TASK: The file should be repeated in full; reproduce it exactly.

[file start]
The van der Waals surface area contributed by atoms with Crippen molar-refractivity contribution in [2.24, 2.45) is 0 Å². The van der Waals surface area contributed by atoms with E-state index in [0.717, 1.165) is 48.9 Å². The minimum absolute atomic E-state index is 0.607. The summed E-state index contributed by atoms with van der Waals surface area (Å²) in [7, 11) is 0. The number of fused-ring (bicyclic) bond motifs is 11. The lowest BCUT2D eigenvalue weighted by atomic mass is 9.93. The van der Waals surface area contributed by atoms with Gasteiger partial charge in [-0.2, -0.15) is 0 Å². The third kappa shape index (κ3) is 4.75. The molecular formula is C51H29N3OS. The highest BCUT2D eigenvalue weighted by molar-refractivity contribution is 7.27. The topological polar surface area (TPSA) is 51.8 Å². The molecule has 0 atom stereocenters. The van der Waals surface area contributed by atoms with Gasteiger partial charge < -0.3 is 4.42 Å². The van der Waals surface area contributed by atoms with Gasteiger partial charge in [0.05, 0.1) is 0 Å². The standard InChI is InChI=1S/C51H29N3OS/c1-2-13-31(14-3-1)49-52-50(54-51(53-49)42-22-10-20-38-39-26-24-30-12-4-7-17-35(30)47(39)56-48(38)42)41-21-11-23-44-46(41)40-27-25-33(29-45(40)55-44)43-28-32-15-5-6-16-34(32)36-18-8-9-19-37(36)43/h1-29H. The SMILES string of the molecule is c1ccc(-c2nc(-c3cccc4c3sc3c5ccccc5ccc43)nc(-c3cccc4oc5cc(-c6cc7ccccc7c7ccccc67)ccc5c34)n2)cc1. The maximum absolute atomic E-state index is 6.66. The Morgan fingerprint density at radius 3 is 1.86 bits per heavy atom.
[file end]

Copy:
The van der Waals surface area contributed by atoms with Crippen molar-refractivity contribution in [2.24, 2.45) is 0 Å². The van der Waals surface area contributed by atoms with E-state index in [0.717, 1.165) is 48.9 Å². The minimum absolute atomic E-state index is 0.607. The summed E-state index contributed by atoms with van der Waals surface area (Å²) in [7, 11) is 0. The number of fused-ring (bicyclic) bond motifs is 11. The lowest BCUT2D eigenvalue weighted by atomic mass is 9.93. The van der Waals surface area contributed by atoms with Gasteiger partial charge in [-0.2, -0.15) is 0 Å². The third kappa shape index (κ3) is 4.75. The molecular formula is C51H29N3OS. The highest BCUT2D eigenvalue weighted by molar-refractivity contribution is 7.27. The topological polar surface area (TPSA) is 51.8 Å². The molecule has 0 atom stereocenters. The van der Waals surface area contributed by atoms with Gasteiger partial charge < -0.3 is 4.42 Å². The van der Waals surface area contributed by atoms with Gasteiger partial charge in [0.05, 0.1) is 0 Å². The standard InChI is InChI=1S/C51H29N3OS/c1-2-13-31(14-3-1)49-52-50(54-51(53-49)42-22-10-20-38-39-26-24-30-12-4-7-17-35(30)47(39)56-48(38)42)41-21-11-23-44-46(41)40-27-25-33(29-45(40)55-44)43-28-32-15-5-6-16-34(32)36-18-8-9-19-37(36)43/h1-29H. The SMILES string of the molecule is c1ccc(-c2nc(-c3cccc4c3sc3c5ccccc5ccc43)nc(-c3cccc4oc5cc(-c6cc7ccccc7c7ccccc67)ccc5c34)n2)cc1. The maximum absolute atomic E-state index is 6.66. The Morgan fingerprint density at radius 3 is 1.86 bits per heavy atom.